"I brought some of my own food. May I put some in the fridge?"
She glared at me and then looked at her gigantic stainless steel box. "I don't have a lot of room in my fridge for your food."
"Ok. I can keep it in the cooler, I guess. Can I put some fruit on the kitchen counter?"
She sighed and threw her dirty dishes into the sink. "I don't really have a lot of room."
I grabbed my large cooler from the van and carried it in. "Where should I put this, then?"
She pointed at the living room. "Tuck it in there, out of the way."
I tucked it into the corner. What on earth was her problem? I opened the cooler to give her the gift I had brought her. In her bio, it said that she loved to cook, was a good cook, and all of her guests loved the food she made them. "I have brought you some heirloom tomatoes from my garden. And some eggs from our chickens. I only have eleven though."
I put them on the counter and went upstairs to unpack. Should I be staying? Maybe she's having a bad day. Maybe something happened and it's none of my business. I went downstairs to leave for a walk. She was sitting at her counter, one of the tomatoes sliced on a plate and she was eating it with a knife and fork.
"What kind of tomatoes are these?"
So we had a conversation. We talked about tomato plants and processing them, and then we looked up tomato pureeing machines on the internet. She had finally stopped glaring at me. I decided to go for my supper.
I came back at 7, to find her sitting in her chair, drinking wine. "Ok, I'm going to bed now," I said. "I'm pretty tired." We discussed what I did and why I was on retreat.
I slept well, considering.
In the morning, I went downstairs at 8, wondering what I should do for breakfast. Her bio stated that she made breakfast for her guests. She was in the kitchen, dirty dishes on the counter, and dressed to go out.
"I have yoga. I like yoga."
I looked around the kitchen, wondering where I would make myself some food. She motioned to her backyard. "I have put the toaster outisde if you want to use it to make yourself breakfast." There was a little toaster on a side patio table, plugged into the outlet outside. No cutting board, no plate, no knife, no glass.
And then she left.
Well, you can imagine how I felt at this point.
I suppose I could have called her out on it. I could have asked her what her problem was. I had paid for two nights and three days, but I had to get out of there.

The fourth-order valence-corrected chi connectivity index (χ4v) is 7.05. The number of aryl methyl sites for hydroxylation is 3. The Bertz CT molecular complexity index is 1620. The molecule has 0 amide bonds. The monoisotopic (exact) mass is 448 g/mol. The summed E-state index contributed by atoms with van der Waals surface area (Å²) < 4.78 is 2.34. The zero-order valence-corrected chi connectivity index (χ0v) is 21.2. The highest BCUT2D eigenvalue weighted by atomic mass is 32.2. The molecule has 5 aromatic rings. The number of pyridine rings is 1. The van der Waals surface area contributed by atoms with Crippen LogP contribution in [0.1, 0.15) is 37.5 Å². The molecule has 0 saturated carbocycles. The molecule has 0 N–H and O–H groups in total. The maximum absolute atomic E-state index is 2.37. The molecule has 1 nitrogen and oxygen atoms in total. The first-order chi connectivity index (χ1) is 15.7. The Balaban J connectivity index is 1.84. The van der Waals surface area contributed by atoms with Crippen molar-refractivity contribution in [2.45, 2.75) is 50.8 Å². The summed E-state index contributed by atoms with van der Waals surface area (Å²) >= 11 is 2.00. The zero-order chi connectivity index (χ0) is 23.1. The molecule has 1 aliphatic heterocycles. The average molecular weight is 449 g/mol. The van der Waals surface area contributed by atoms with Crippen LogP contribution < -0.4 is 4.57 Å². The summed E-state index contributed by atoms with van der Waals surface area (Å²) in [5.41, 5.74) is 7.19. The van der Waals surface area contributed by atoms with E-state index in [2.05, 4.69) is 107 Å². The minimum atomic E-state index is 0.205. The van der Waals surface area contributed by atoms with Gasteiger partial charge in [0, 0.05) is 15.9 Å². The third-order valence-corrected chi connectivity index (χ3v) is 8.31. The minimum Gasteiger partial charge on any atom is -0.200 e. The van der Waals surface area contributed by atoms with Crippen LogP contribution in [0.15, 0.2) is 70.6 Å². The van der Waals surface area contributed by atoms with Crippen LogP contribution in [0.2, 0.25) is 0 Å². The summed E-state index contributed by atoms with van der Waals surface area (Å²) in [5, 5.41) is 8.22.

I quickly packed up all of my belongings and threw them into the van. She wasn't back yet. She told me to just go out the front door if I were to head out. She wasn't worried about locking it.
I scribbled a note and thanked her (why?) and taped it to the door. I had said I had to get home, some personal matters were pressing.
She sent me an email later, and rather condescendingly said that she knew I wouldn't stay as she knew I felt guilty about watching her clean her kitchen.
Well, that was the straw that broke the camel's back. I wrote her back, explaining my discomfort and whatnot.
Now, during this insane time, I was commenting on facebook everything that was going on. It was too amusing not to. My dear friends were sweet enough to tell me to call her out on her ridiculous behaviour. That I should write a very horrible review of what happened when I visited.
Oh, how I wanted to.
I had scrimped and saved for a year to pay for a 4-day holiday, to be with GOD and just rest as I normally do. I hadn't had a retreat in two years!
But I could not get angry.
I had two weeks to write my review of my time on the Airbnb website.
She had written up her review about me as a guest. I would not be able to see what she wrote until I wrote something.
So I did.
I wrote that it was a very nice house, the bedroom had a lovely view and you could even eat outside if you wanted to.
No vindication. No meanness. I didn't write what I wanted to.
Well, you can imagine what she wrote about me.
I have no idea how I got onto that story. I wanted to write a post about how important retreats are, how important it is to get away and spend time with GOD. And then this story came out. I guess my point is that life is not what you expect. That sometimes people are really crazy, even though they get good reviews.
That mean people shouldn't change who you are.
That we all need a good laugh.
Jenn Kelly is a writer still looking for a good retreat centre. Maybe she should open her own. But make breakfast for those people who attend.